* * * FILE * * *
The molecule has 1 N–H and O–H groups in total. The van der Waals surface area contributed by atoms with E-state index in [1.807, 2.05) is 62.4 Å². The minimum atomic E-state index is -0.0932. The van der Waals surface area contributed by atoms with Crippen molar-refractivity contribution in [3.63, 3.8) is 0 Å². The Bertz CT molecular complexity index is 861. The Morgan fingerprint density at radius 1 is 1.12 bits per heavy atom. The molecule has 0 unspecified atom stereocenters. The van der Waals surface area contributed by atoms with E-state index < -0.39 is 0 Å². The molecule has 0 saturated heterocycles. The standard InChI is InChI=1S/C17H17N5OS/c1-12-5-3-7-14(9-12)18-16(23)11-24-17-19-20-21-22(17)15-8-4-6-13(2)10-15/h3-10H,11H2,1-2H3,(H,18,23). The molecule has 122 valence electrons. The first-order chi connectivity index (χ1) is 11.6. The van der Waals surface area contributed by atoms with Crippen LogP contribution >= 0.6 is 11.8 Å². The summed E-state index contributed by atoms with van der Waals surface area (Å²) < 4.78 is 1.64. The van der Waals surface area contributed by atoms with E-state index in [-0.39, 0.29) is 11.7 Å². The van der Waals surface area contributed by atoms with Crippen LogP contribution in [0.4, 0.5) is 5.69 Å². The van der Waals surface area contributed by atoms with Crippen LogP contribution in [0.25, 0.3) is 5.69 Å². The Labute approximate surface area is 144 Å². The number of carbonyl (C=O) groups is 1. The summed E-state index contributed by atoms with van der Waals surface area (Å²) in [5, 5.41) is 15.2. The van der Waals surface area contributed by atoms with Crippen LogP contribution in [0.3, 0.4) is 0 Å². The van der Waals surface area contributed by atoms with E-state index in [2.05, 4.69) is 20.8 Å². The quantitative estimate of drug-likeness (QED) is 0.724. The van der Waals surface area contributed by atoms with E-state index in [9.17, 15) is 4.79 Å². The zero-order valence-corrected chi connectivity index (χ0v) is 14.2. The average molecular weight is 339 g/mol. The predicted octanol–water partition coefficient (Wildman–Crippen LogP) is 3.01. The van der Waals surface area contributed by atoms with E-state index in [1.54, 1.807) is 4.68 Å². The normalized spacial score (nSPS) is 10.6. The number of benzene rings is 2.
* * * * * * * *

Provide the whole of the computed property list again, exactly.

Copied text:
The molecule has 1 N–H and O–H groups in total. The van der Waals surface area contributed by atoms with E-state index in [1.807, 2.05) is 62.4 Å². The minimum atomic E-state index is -0.0932. The van der Waals surface area contributed by atoms with Crippen molar-refractivity contribution in [3.63, 3.8) is 0 Å². The Bertz CT molecular complexity index is 861. The Morgan fingerprint density at radius 1 is 1.12 bits per heavy atom. The molecule has 0 unspecified atom stereocenters. The van der Waals surface area contributed by atoms with E-state index < -0.39 is 0 Å². The molecule has 0 saturated heterocycles. The standard InChI is InChI=1S/C17H17N5OS/c1-12-5-3-7-14(9-12)18-16(23)11-24-17-19-20-21-22(17)15-8-4-6-13(2)10-15/h3-10H,11H2,1-2H3,(H,18,23). The molecule has 122 valence electrons. The first-order chi connectivity index (χ1) is 11.6. The van der Waals surface area contributed by atoms with Crippen LogP contribution >= 0.6 is 11.8 Å². The summed E-state index contributed by atoms with van der Waals surface area (Å²) < 4.78 is 1.64. The van der Waals surface area contributed by atoms with E-state index in [-0.39, 0.29) is 11.7 Å². The van der Waals surface area contributed by atoms with Crippen LogP contribution in [0.4, 0.5) is 5.69 Å². The van der Waals surface area contributed by atoms with Crippen LogP contribution in [0.25, 0.3) is 5.69 Å². The Labute approximate surface area is 144 Å². The number of carbonyl (C=O) groups is 1. The summed E-state index contributed by atoms with van der Waals surface area (Å²) in [5, 5.41) is 15.2. The van der Waals surface area contributed by atoms with Crippen LogP contribution in [0.3, 0.4) is 0 Å². The van der Waals surface area contributed by atoms with E-state index in [2.05, 4.69) is 20.8 Å². The quantitative estimate of drug-likeness (QED) is 0.724. The van der Waals surface area contributed by atoms with E-state index in [9.17, 15) is 4.79 Å². The zero-order valence-corrected chi connectivity index (χ0v) is 14.2. The average molecular weight is 339 g/mol. The predicted octanol–water partition coefficient (Wildman–Crippen LogP) is 3.01. The van der Waals surface area contributed by atoms with E-state index in [1.54, 1.807) is 4.68 Å². The normalized spacial score (nSPS) is 10.6. The number of benzene rings is 2.